9. #9
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    Quote Originally Posted by Patty Boomboom View Post
    Rossi of Brazil made a carbon copy of this gun....parts are interchangeable! The price you paid for your original M62 sounds like a bargain!
    Yes, and we paid $50 less for the Model 62A, so now we have "His and Hers" Winchester .22LR pumpguns. FWIT in passing, as I helped, along with many many others, my friend Silvio with some research on his Hemingway articles in the magazine, and his magnum opus- the book on Papa's personal firearms, I went to the chapter on the .22 rifles he and his family had. I saw pictures of the youngest son, Gregory, shooting a similar looking exposed hammer Winchester from the back of a boat--Also, weren't these older slide action Winchesters used at Summertime Fairs and Carnivals for the shooting gallery events? I believe they had a chain fastened to the barrel underside ahead of the magazine tube, to prevent theft??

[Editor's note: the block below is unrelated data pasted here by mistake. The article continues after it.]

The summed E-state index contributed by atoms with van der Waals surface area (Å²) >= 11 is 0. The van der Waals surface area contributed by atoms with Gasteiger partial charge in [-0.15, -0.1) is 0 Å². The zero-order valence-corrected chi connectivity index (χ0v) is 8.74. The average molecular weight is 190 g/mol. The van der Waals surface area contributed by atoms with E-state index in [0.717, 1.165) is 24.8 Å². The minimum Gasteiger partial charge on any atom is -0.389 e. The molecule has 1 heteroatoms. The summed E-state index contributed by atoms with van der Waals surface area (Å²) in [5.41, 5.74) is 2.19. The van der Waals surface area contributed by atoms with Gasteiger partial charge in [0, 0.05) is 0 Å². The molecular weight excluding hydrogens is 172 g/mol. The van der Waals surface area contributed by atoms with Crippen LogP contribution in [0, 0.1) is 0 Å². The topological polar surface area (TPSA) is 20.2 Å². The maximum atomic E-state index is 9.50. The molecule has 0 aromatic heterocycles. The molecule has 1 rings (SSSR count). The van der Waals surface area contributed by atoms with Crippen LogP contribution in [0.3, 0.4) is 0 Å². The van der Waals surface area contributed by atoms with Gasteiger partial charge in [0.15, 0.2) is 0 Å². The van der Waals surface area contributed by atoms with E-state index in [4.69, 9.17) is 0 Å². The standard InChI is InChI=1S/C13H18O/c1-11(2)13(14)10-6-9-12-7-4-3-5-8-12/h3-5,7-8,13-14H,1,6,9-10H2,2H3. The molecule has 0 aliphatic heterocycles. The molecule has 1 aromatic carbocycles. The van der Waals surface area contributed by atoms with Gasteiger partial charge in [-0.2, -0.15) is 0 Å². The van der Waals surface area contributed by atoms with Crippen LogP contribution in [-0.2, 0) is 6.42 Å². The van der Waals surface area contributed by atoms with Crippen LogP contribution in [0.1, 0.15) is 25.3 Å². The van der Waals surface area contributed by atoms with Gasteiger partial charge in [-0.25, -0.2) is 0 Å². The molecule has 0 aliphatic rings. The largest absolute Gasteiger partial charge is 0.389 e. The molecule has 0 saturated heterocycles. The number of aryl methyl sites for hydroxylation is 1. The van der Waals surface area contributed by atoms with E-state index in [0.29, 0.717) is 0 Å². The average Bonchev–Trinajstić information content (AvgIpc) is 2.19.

In times of grave danger, you may walk with the devil until you have crossed the bridge!

  10. #10
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    These are called 'Gallery Models' and come at a significant price today.
    In my youth I shot many of these at fairs and carnivals. To 'win' you had to get three shots within a small triangle and I tried my best but even using 'Kentucky Windage', it just could not be done. The more elaborate set ups had small figures as targets. There was also a smooth bore shot Model. Ned Schwing has a nice series of books on these guns.
    The Winchester Model 60, 61, and 62 are a part of 'Americana.-Dick